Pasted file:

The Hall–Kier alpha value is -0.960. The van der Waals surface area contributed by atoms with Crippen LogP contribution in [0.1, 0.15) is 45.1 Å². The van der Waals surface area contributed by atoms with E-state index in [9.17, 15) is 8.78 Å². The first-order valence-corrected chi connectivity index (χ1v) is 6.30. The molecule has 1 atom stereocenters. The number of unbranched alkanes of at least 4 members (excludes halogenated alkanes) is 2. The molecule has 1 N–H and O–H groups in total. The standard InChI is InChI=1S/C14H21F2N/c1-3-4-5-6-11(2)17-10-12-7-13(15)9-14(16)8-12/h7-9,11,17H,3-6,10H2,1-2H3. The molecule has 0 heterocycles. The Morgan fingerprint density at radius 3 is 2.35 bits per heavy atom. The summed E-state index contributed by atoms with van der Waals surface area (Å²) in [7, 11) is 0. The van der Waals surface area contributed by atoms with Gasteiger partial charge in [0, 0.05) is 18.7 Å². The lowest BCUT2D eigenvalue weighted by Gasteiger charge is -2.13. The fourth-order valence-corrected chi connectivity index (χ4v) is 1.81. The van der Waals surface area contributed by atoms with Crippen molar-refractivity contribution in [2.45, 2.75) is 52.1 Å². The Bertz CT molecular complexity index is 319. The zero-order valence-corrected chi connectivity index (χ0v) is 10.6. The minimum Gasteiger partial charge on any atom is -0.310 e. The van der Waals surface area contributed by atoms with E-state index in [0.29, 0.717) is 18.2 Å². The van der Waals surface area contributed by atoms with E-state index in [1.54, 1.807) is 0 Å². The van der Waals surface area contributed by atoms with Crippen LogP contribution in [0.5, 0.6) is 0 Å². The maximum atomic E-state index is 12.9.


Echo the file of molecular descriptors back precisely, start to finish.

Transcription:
The Hall–Kier alpha value is -0.960. The van der Waals surface area contributed by atoms with Crippen LogP contribution in [0.1, 0.15) is 45.1 Å². The van der Waals surface area contributed by atoms with E-state index in [9.17, 15) is 8.78 Å². The first-order valence-corrected chi connectivity index (χ1v) is 6.30. The molecule has 1 atom stereocenters. The number of unbranched alkanes of at least 4 members (excludes halogenated alkanes) is 2. The molecule has 1 N–H and O–H groups in total. The standard InChI is InChI=1S/C14H21F2N/c1-3-4-5-6-11(2)17-10-12-7-13(15)9-14(16)8-12/h7-9,11,17H,3-6,10H2,1-2H3. The molecule has 0 heterocycles. The Morgan fingerprint density at radius 3 is 2.35 bits per heavy atom. The summed E-state index contributed by atoms with van der Waals surface area (Å²) in [7, 11) is 0. The van der Waals surface area contributed by atoms with Gasteiger partial charge in [0, 0.05) is 18.7 Å². The lowest BCUT2D eigenvalue weighted by Gasteiger charge is -2.13. The fourth-order valence-corrected chi connectivity index (χ4v) is 1.81. The van der Waals surface area contributed by atoms with Crippen molar-refractivity contribution in [2.45, 2.75) is 52.1 Å². The Bertz CT molecular complexity index is 319. The zero-order valence-corrected chi connectivity index (χ0v) is 10.6. The minimum Gasteiger partial charge on any atom is -0.310 e. The van der Waals surface area contributed by atoms with E-state index in [0.29, 0.717) is 18.2 Å². The van der Waals surface area contributed by atoms with E-state index in [1.54, 1.807) is 0 Å². The van der Waals surface area contributed by atoms with Crippen LogP contribution in [0.5, 0.6) is 0 Å². The maximum atomic E-state index is 12.9.